Summer 2016 - Vol. 11, No. 2
The New Epidemic of Zika Virus Infection in the Americas: How and Why
  Joseph M. Kontra, M.D.

LGHP — Infectious Diseases

Zika virus has existed on this planet for at least 70 years. What caused it to leave Africa and spread eastward across the globe? What led to the explosive epidemic in South and Central America? Why does Zika virus infection cause congenital abnormalities? What is the risk of sexual transmission? The World Health Organization has termed it a global health emergency; will it reach the United States? How can we stop it? This paper will focus on the known science that may help answer some of the questions surrounding this burgeoning epidemic.

Zika virus is a flavivirus, similar in many respects to the related zoonotic pathogens of Dengue, Chikungunya, West Nile, Yellow Fever, and Japanese encephalitis. It is the latter virus, in fact, to which Zika virus is most closely related virologically, including its neuro-tropic predilection.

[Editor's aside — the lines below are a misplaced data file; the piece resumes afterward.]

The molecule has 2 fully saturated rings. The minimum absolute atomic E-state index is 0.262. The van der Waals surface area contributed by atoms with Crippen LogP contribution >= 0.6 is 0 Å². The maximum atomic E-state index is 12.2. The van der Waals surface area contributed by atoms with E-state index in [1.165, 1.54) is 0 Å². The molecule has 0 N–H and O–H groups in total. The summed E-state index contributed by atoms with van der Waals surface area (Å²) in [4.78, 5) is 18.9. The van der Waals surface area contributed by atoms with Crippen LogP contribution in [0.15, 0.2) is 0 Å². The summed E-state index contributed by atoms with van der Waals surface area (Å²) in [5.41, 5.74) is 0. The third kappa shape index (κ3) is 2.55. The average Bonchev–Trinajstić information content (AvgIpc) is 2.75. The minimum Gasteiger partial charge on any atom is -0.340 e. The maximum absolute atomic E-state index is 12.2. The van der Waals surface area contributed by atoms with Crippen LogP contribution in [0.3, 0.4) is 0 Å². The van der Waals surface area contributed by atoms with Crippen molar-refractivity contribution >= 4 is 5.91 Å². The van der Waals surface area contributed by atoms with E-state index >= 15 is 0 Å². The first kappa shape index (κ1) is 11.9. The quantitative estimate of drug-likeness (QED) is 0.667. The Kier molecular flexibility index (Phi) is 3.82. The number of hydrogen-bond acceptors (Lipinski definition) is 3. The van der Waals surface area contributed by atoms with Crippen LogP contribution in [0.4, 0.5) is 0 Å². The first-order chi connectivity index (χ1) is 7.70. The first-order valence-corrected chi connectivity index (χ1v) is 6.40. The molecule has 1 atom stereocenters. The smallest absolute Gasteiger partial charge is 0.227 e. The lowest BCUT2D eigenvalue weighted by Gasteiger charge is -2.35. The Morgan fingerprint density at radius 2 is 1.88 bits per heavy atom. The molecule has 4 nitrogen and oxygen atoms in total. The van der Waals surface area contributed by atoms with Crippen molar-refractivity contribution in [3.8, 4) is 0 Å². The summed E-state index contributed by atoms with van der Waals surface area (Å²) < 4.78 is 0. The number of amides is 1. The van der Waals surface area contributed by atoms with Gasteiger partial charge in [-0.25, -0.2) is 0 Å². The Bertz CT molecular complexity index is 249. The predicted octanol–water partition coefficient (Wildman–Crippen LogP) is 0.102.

Zika virus was first isolated from mosquitoes in the Zika forest of Uganda in 1947.1 Human disease caused by Zika virus was described in Nigeria just a few years later in 1953, but at that time it was an obscure, mild, self-limited illness. Even through 2006 there were only 13 reported cases of human illness caused by Zika virus, with low sero-prevalence rates reported in inhabitants of African regions where it was endemic.

The geographic leap in 2007 from Africa to the Yap Islands in Micronesia was felt at first to be an anomaly. Clinical manifestations were similar to prior outbreaks in Africa, where the virus produced a mild, febrile rash illness without associated hospitalizations or deaths. In the Yap Island outbreak, however, the virus demonstrated the ability to spread more aggressively through a susceptible population. A post-outbreak serologic survey revealed that a full 73% of the population had been infected.2

In 2013 Zika virus reached French Polynesia, and produced a significant outbreak over several years, affecting an estimated 32,000 people, or two-thirds of the inhabitants. It soon spread to other islands of the south Pacific, reaching Easter Island off the coast of Chile in 2014. What followed was one of the most rapidly expansive epidemics in recent viral history.